28. ALPHA • Occur in • Transmembrane proteins • Structural and motile proteins • Fibrous proteins (Keratin) • Fibrinogen, myosin • Coiled-coils (Leucine Zippers) • 4-helix-bundles • a-helical domains • Globins

  29. ALPHA: Coiled-Coils • Francis Crick, 1953: maximal sc interactions if two helices are wound around each other • Left-handed supercoil: 3.5 residues/turn: • Heptad repeat • “knobs-into-holes” • Leucine zipper motif in Transcription Factors (more about this later..)

  30. ALPHA: 4-Helix Bundle • “ridges-into-grooves” ROP protein

  31. Ridges-into-Grooves • 2 possible arrangements: • i-i+4 ridge: • Globins • i-i+3 ridge: • ROP

  32. ALPHA: a-Helical Domains • >20 a helices form globular domain • Example: muramidase • 27 helices • right-handed • superhelical twist • Hole in center

  33. ALPHA/BETA • Most frequent • 3 classes: • Barrel • Twisted sheet • Horseshoe fold • Functional sites in loop regions

  34. ALPHA/BETA: Barrels • Consecutive a-b-a units • in same orientation • Usually 8; b8-hb- b1 • → closed core of b strands • TIM barrel • Triose Phosphate Isomerase • Usually enzymes

  35. TIM Barrels • aa2,4 point out to helices • branched aasV,I,L • aa1, 3, 5 point into barrel • Bulky hydrophobic aas form tightly packed hydrophobic core • Polar aas (KRE) at tip of barrel: participate in formation of hydrophobic core

  36. TIM Barrels Active site formed by loops at one end of the barrel Distinct from structural region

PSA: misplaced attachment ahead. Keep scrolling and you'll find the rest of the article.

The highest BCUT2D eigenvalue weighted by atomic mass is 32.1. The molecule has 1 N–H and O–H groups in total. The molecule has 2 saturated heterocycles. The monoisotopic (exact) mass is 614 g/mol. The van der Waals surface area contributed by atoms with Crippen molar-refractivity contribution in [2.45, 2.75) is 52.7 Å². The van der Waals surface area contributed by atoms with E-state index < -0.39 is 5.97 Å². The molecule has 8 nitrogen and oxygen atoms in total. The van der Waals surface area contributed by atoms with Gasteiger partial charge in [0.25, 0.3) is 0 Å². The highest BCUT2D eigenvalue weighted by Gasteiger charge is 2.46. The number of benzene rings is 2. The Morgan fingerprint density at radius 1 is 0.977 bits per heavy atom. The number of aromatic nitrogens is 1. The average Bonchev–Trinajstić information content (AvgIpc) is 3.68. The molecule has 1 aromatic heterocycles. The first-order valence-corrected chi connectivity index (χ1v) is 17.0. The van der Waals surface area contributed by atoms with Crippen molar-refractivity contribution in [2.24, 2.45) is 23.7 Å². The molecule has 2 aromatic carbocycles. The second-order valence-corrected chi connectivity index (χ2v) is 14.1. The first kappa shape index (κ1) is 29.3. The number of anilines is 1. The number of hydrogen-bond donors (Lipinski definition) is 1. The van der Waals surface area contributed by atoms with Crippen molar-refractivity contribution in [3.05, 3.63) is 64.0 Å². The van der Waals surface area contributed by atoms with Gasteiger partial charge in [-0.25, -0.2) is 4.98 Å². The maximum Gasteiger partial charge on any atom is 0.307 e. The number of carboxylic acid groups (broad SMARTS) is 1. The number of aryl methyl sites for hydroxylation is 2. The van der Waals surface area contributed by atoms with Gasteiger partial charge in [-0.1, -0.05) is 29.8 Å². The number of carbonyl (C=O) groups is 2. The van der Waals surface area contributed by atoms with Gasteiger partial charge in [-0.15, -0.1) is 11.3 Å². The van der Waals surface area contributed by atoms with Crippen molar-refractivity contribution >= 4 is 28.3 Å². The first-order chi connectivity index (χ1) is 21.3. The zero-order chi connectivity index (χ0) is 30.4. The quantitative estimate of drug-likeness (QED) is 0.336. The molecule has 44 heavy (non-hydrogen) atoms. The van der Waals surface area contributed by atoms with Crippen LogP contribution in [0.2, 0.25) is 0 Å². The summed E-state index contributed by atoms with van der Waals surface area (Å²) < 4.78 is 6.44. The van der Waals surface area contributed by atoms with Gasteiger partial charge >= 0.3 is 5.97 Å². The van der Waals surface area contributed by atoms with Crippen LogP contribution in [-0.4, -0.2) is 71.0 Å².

37. ALPHA/BETA: Open Sheet • Consecutive a-b-a units • in opposite orientation: • helices on both sides • Rossman Fold • (discovered in 1970 in lactate dehydrogenase) • Many different arrangements

  38. Open Sheet: Functional Sites at Topological Switch Points

  39. ALPHA/BETA: Horseshoe Fold • Consecutive a-b-a units in same orientation • Not closed: horseshoe • Ribonuclease • Inhibitor • One side points to helix, • The other is exposed

  40. Horseshoe Fold • Leucine-rich repeats • each ~30aa • L responsible for packing

  41. BETA Antiparallel b structures Usually two sheets packed against each other Barrel: composed of anti-parallel strands with hairpin connections Propeller: multi-domain protein

  42. BETA Barrels Retinol-binding protein 8 strands Center: hydrophobic pocket binds lipids

  43. BETA Propellors (I) • Neuraminidase • 6 b-sheets (each 4 strands) organized as propellor blades • Active site formed by loops from each blade • Others: G-proteins, etc

  44. BETA Propellors (II) • Neuraminidase • 6 b-sheets(each 4 strands)organized as propellor blades • Active site formed by loops from each blade

  45. BETA Propellors (III) • Neuraminidase • 6 b-sheets (each 4 strands) organized as propellor blades • Active site formed by loops from each blade

  46. BETA: Jelly-Roll MotifWrapped around a Barrel Composed of repeats of greek keys Concavalin, Hemagglutinin

  47. BETA: b-helix Structures Right-handed coiled structure 18aa: 6 in loop+ 3 in b GGXGXDXUX (U=hydrophobic) Loop stabilized by Ca ion Pectate lyase

  48. Additional Useful Material http://swissmodel.expasy.org/course/text/